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Comprehensive knowledge and HIV prevalence in two migrant mineworkers´ communities of Origin in Gaza Province in Southern Mozambique: evidence from a cross-sectional survey

Comprehensive knowledge and HIV prevalence in two migrant mineworkers´ communities of Origin in Gaza Province in Southern Mozambique: evidence from a cross-sectional survey

Naira Jacira Luiz1,&, Alda Ester Chongo1, Paulino da Costa1, Cynthia Semá Baltazar2


1Department of Biological Sciences, Faculty of Science, Eduardo Mondlane University, Maputo, Mozambique, 2National Institute of Health, Maputo, Mozambique



&Corresponding author
Naira Jacira Luiz, Department of Biological Sciences, Faculty of Science, Eduardo Mondlane University, Maputo, Mozambique




Introduction: migrant mineworkers are susceptible to engage in risky sexual behaviour due to their high mobility, putting at risk their families and home communities. Because comprehensive knowledge about HIV/AIDS is a key factor in reducing HIV infections, this study aims to understand the current state of knowledge about HIV in these communities, estimate HIV prevalence and evaluate the risk behaviour associated with comprehensive knowledge.


Methods: secondary data analysis of a cross-sectional survey conducted in two communities of origin of mineworkers in Gaza Province, targeting current and former mineworkers of the South African mines and their relatives. Households were selected using simple random sampling methodology. Chi-squared tests and logistic regression analysis were used to assess statistical differences between comprehensive knowledge and categorical variables.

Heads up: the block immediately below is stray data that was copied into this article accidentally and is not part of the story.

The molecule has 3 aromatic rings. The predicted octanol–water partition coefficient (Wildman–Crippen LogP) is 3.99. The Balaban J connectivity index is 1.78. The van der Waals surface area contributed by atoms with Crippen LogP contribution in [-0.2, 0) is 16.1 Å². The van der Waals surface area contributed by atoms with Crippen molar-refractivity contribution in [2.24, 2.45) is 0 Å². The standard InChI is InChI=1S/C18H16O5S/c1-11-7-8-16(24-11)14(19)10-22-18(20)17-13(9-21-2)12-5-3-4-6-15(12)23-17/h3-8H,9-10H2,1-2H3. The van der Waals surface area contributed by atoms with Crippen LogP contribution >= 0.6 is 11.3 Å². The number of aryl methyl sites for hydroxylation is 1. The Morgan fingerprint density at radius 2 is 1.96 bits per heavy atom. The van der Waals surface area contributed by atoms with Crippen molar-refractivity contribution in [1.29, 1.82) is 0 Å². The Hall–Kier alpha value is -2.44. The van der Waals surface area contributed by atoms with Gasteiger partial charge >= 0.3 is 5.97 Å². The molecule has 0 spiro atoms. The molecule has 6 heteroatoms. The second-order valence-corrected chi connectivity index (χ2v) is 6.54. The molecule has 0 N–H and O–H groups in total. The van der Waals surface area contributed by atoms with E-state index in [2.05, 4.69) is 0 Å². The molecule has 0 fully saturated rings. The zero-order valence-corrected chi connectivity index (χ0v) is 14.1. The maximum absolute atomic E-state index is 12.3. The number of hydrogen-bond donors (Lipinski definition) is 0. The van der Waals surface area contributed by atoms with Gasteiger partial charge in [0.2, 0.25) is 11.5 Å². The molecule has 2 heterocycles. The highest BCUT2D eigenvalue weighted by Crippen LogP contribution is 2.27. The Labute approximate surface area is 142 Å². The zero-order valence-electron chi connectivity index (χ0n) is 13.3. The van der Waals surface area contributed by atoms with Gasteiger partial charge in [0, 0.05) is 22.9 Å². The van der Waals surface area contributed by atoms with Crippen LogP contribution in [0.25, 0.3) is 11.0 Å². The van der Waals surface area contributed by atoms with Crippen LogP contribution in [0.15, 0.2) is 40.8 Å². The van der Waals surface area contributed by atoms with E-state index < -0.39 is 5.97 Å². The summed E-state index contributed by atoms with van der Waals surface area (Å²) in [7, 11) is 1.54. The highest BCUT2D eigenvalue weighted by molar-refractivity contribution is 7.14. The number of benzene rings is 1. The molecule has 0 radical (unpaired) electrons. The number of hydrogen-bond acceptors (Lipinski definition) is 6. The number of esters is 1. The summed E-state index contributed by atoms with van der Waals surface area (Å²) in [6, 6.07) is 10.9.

Results: from a total of 1,012 participants, only 22.0% of the respondents had comprehensive knowledge about HIV. The overall HIV prevalence in these communities was 24.2% and the HIV prevalence in individuals with comprehensive knowledge was 18.6%. Among the respondents with comprehensive knowledge, 33.1% were male, 22.0% have worked in a South African mine and the median age was 34 years old. Individuals from Muzingane were almost twice as likely (AOR 1.7; 95% IC 1.21-7.44, p=0.014) to have less comprehensive knowledge about HIV than their counterparts in Patrice Lumumba.


Conclusion: the results demonstrate a low level of comprehensive knowledge about HIV amongst this population and reveal an association between comprehensive knowledge about HIV and prevalence. Therefore, it is important to improve knowledge about HIV, its transmission and prevention amongst this population.



Introduction    Down